By Shaina R. Gross
This is the third decade of having a National Breast Cancer Awareness Month in October. This year, we’re reigniting the sense of urgency to end breast cancer forever by highlighting the unacceptable fact that more than 41,000 people die each year from breast cancer in the United States alone. That’s one woman a day in San Diego.
Due in large part to the success of Susan G. Komen’s ability to bring breast cancer out of the shadows and celebrate those who have survived the disease, many consider breast cancer to be an issue that is no longer an urgent concern. But we hear daily from women, men and their families just how urgent it is.
Our “Bold Goal” is to reduce the current number of breast cancer deaths by 50 percent in the United States by 2026. There is more work to do, but first let’s look at the successes we’ve had in San Diego since last October.
A Year of Victories
Real change comes from changing the system. With the support of Gov. Jerry Brown, Assemblymember Monique Limón, and many others in our legislature, we ensured that out-of-pocket costs for oral chemotherapy remain low. Breast cancer treatment is expensive, and costs rack up quickly.
In some instances, San Diegans might find themselves making the difficult decision between paying their rent or their treatment. Women report breaking their pills in half because they can’t afford the monthly cost.
A clause in California’s oral anti-cancer medication-parity law was in jeopardy of expiring, meaning instead of the $250 maximum out of pocket copay, patients could be stuck paying thousands of dollars for their medications. The Governor signed our sponsored legislation, Assembly Bill 1860, into law last month, protecting cancer patients in California.
Additionally, this summer we successfully removed the 18- and 24-month treatment caps in the state-funded Breast and Cervical Cancer Treatment Program, with the leadership of Sen. Toni Atkins. Now uninsured and under-insured Californians will be able to complete their full prescribed treatment plans without an arbitrary time limit.
With the compassionate support of San Diego donors and our corporate partners, Komen San Diego made sure breast cancer patients’ rent was paid. We made sure they had warm meals, could afford their medication, and had someone by their side as they navigated the maze of doctors’ appointments, treatments and protocols.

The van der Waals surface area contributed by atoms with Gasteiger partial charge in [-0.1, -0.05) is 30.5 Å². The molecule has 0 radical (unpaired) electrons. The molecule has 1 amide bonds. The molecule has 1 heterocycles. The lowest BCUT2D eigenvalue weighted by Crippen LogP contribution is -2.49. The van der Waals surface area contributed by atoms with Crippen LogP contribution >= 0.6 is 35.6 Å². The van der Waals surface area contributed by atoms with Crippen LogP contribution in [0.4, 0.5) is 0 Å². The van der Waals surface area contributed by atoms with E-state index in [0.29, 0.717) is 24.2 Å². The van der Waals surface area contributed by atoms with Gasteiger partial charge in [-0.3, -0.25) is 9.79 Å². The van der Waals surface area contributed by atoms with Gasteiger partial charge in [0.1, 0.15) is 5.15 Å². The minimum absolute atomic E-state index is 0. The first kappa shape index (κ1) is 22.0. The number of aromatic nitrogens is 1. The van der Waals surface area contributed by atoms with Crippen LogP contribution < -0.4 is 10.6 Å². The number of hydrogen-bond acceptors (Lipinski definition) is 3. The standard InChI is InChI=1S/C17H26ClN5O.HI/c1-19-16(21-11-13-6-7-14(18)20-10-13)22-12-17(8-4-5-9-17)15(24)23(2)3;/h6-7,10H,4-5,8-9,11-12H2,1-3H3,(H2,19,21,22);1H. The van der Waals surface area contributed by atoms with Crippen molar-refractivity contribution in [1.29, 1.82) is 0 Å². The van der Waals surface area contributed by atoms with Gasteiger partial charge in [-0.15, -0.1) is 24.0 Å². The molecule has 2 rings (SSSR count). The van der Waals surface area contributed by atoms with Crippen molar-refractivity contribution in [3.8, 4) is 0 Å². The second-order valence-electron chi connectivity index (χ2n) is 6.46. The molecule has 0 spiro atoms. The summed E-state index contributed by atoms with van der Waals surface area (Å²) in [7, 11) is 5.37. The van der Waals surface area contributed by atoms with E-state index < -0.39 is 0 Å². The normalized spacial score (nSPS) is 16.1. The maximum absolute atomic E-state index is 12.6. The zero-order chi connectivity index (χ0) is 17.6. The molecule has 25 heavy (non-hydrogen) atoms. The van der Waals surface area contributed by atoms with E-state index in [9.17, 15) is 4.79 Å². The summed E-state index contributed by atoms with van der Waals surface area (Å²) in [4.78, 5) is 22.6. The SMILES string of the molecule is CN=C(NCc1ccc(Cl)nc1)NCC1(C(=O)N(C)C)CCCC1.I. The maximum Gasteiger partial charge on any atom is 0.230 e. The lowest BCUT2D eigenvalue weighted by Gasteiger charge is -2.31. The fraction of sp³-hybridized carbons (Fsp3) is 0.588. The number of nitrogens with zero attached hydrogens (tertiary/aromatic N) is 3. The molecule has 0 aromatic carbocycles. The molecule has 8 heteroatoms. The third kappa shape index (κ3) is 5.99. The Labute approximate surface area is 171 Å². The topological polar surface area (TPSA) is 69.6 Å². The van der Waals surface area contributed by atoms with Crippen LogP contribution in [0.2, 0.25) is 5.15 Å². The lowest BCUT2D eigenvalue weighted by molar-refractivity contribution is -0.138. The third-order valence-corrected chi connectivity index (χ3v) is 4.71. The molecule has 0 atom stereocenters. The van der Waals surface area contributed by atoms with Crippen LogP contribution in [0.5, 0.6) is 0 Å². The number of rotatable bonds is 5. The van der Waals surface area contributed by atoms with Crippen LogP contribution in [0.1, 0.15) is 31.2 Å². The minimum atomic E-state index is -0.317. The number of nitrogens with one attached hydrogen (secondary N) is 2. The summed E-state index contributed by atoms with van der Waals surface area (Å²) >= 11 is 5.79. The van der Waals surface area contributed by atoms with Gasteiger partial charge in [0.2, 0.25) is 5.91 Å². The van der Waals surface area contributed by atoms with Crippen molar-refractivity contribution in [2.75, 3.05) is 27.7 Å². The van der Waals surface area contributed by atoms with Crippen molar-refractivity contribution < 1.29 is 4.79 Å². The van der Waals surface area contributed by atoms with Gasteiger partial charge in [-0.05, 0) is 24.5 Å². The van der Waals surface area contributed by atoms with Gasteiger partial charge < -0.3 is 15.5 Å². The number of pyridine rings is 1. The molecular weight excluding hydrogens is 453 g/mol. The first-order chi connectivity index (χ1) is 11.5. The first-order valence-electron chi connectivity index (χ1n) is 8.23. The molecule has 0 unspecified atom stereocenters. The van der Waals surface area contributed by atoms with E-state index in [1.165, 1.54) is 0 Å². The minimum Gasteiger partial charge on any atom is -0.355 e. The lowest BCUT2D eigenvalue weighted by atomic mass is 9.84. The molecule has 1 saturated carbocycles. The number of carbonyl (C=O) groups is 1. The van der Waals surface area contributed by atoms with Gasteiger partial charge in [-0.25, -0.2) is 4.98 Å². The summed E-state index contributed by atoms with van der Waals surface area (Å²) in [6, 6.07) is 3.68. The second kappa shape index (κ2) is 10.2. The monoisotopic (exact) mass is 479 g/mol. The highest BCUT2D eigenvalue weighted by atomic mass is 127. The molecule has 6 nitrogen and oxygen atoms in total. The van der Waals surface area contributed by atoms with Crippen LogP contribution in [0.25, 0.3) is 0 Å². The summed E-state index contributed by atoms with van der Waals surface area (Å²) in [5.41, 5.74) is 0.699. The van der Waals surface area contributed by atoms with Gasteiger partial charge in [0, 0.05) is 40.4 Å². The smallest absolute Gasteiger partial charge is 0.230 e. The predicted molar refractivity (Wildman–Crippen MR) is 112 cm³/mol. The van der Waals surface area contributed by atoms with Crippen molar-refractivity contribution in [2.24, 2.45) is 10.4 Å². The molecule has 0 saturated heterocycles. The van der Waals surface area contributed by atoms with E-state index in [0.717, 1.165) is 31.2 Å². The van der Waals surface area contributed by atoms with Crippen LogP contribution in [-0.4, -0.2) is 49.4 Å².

Last year, Komen San Diego invested $265,000 in international research, bringing our affiliate’s total investment to almost $6 million funding the best and brightest minds working on cures. I’m proud to say that many of those minds are right here in San Diego at the Salk Institute, UC San Diego and Sanford Burnham Prebys Medical Discovery Institute.
Medi-Cal reimbursement rates are so low that most San Diego breast cancer surgeons do not accept it. San Diegans are forced to go out of county for their treatment, put their name on six-month wait lists for a surgery, or forgo it all together. This is unacceptable.
Additionally, we know that some communities are disproportionately impacted by breast cancer. African-American women have a 41 percent higher mortality rate from breast cancer than their white counterparts. We partner with community clinics, non-profit organizations, the faith community, and trusted leaders to develop relationships, to learn about the unique needs in specific communities and to make sure we are filling the gaps in care.
Lastly, metastatic breast cancer, the most advanced stage of breast cancer, also known as Stage IV, takes almost 41,000 lives every year. Researchers do not fully understand what causes MBC and, as a result, don’t yet know how to prevent or treat it effectively. But they are working hard to find answers, and Komen is dedicated to helping them. This year our research grants represent a shift in our focus, with research into metastatic breast cancer and treatment resistance now making up 70 percent of our overall portfolio — up from 40 percent the previous year.
So, this October remember that pink is more than just a color; it represents the urgent need to increase access to care, increase funding for research and continue improving the laws in the fight against the most frequently diagnosed cancer worldwide. We’ve come a long way, but we still have a long way to go. Join us this October. Be More Than Pink.
Shaina R. Gross is president and CEO of Susan G. Komen San Diego.
>> Subscribe to Times of San Diego’s free daily email newsletter! Click hereFollow Us: